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Table 2 Summary themes derived from CIT

From: How public health nurses’ deal with sexting among young people: a qualitative inquiry using the critical incident technique

Participant # Antecedents Context Consequences
3 Young people not realising the consequences
Young people thinking sexting is ‘a bit of a laugh’
Lack of knowledge about sexting – only heard of it ‘in the news’.
Never talked about sexting in role.
Public health nurse lacked knowledge
Critical incident linked to media reports
Media report of sexting.
PHN shocked.
Perceived need to avoid normalisation
Perceived need for education
Public health nurse more aware as a result of taking part in the study
PHN has thought about sexting more as a result.
5 Thinking that the relationship is a trusting one
Being let down
Ongoing relationship with client.
Already talking about trust.
Young girl being able to discuss matters with the public health nurse
Client thought she was in a trusting relationship. Photos were shared.
One of PHNs least complicated clients.
PHN took no further action as client did not want to take it further but left it open to talk about again in the future.
Being informed in how to respond, rather than ‘blagging’
Educating on power and control within relationships
PHN would not do anything differently now but would like more information on how to respond, rather than ‘blagging’
6 Genuine relationship ‘gone wrong’
Young people not realising the consequences
Experience of sexting as part of child protection cases where involving 15 and 16 year olds.
Sexting as a feature of contemporary culture
15 year old has ended up on a child protection plan
Practice experience of legal consequence i.e. criminality – Sexting can ruin lives
PHN has reflected on need for messages to be clear and direct, informing young people that the legal consequences can ‘ruin your life’
9 Beginning the conversational process in the first place
PHN has experienced sexting in professional role a number of times.
It’s a normal practice for some young people
Used opportunity to discuss risks of sexting and how to stay safe. Client thinks differently about how she uses pictures as a result. Learning also shared with friends.
Don’t have images in the first place
Sexting can be dangerous
PHN demonstrates confidence in using sexting issues as an opportunity for health promotion and harm reduction.
14 Girl has learning difficulties
Client known to PHN as known child protection case due to neglect. Probable learning disabilities.
Parents not able to protect her on line.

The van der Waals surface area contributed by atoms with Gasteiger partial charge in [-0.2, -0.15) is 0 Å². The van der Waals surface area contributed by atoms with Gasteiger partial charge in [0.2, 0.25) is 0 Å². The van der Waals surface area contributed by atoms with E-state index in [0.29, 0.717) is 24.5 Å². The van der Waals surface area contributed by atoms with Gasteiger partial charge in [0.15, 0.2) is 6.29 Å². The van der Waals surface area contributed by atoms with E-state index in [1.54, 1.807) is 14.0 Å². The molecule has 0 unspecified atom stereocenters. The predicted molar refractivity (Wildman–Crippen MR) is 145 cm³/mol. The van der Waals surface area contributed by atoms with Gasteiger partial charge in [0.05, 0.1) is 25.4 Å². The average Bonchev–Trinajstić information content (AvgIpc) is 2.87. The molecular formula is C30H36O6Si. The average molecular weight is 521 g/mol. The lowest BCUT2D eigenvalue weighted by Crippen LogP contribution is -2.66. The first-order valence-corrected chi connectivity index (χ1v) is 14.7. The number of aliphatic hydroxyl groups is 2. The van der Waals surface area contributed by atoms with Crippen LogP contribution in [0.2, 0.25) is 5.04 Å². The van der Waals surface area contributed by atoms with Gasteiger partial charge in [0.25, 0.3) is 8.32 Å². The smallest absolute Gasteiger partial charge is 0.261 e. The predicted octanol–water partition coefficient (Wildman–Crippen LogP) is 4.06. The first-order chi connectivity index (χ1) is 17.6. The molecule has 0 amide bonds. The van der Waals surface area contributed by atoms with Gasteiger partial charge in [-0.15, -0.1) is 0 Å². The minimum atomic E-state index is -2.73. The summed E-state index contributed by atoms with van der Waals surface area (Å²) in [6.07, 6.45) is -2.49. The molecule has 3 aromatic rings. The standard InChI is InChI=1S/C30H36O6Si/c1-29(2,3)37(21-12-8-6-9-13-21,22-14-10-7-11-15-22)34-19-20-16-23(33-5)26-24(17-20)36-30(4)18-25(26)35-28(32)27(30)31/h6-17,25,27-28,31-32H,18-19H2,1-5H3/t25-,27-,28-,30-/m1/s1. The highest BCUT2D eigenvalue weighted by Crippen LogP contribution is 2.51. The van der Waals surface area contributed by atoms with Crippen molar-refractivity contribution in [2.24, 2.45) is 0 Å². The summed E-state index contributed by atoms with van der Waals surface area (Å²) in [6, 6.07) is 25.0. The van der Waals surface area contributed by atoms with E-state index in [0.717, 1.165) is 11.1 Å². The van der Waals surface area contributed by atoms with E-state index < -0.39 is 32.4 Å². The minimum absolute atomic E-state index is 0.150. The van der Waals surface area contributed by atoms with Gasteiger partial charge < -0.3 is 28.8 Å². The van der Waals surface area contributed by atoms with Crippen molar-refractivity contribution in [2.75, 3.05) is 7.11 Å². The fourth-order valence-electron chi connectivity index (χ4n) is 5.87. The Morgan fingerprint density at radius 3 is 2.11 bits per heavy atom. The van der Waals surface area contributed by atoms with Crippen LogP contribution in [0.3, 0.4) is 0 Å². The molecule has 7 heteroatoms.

Family on social services radar
Paradox of children already being at risk being less of a concern
Client sharing pictures of self in underwear over Facebook.
Family ‘on the radar’ and known to school therefore this was identified and dealt with.
What happens when a child is not ‘on the radar’?
Educating on what is appropriate to share
PHN involved teaching her how to protect herself on line.
PHN has ongoing worries for children ‘not on the radar’.
17 Girl has learning difficulties (risk factor//vulnerability)
One girl disclosed to a (teacher) that she had shared explicit images of herself.
Second girl with learning disabilities involved in on-line grooming involving sexting.
Public health nurse is confident in discussing sexual health
PHN ‘surprised’ despite being used to young people discussing sex ‘vividly’ with her.
Both cases were dealt with as child protection cases (my wording might not be very good here)
The young girl hadn’t ‘learnt’
Second girl ‘disappeared’ and met up with a man she met on line when she was 17.
7 Grooming retrospectively identified
Girl has learning disability
PHN feels she doesn’t know a lot about sexting and hasn’t had a lot of experience.
12/13 year old girl blackmailed into sending explicit photograph of herself to him via Facebook. Led to her then being blackmailed in to having sexual intercourse with a 15/16 year old.
Friend of girl ‘took it into her own hands’ and involved teachers and parents.
PHN identifies it as grooming but also states that the girl ‘allowed’ herself to be blackmailed.
Girl still didn’t seem to be worried about the situation.
PHN expresses feeling helpless, and cross and that there ‘must be something we can do to protect them from this and I don’t know what that is’.
10 Grooming retrospectively identified
PHN involved in case through safeguarding meeting that a girl with identified as involved in CSE (child sexual exploitation) was sending images and being videoed.
Debates about consent and abuse
Legal issues - Police don’t know whether prosecution possible as in she is giving implied consent in some videos and not others.
PHN identifies child as victim of grooming.
What happens when a relationship breaks down?
PHN worked with girl to explore her understanding of sexting and safety, and to think about what may happen if a relationship breaks down.
13 PHN identifies a 14 / 15 year old girl with a learning disability who was exploited by a paedophile who was grooming her, and she sent explicit images.
PHN states that the girl has a high sex drive and uses telephone sex lines.
Grooming suspected
Predatory Paedophile (retrospectively identified)
Girl has learning disability
Girl has high sex drive
Girl craves attention
Girl was wrong
No discussion of actual actions in relation to this case.
Long term mental health problems
Violent relationships
PHN reflects on possible long term health consequences: depression, anxiety, suicidal thoughts, and potential for pregnancy and violent relationships.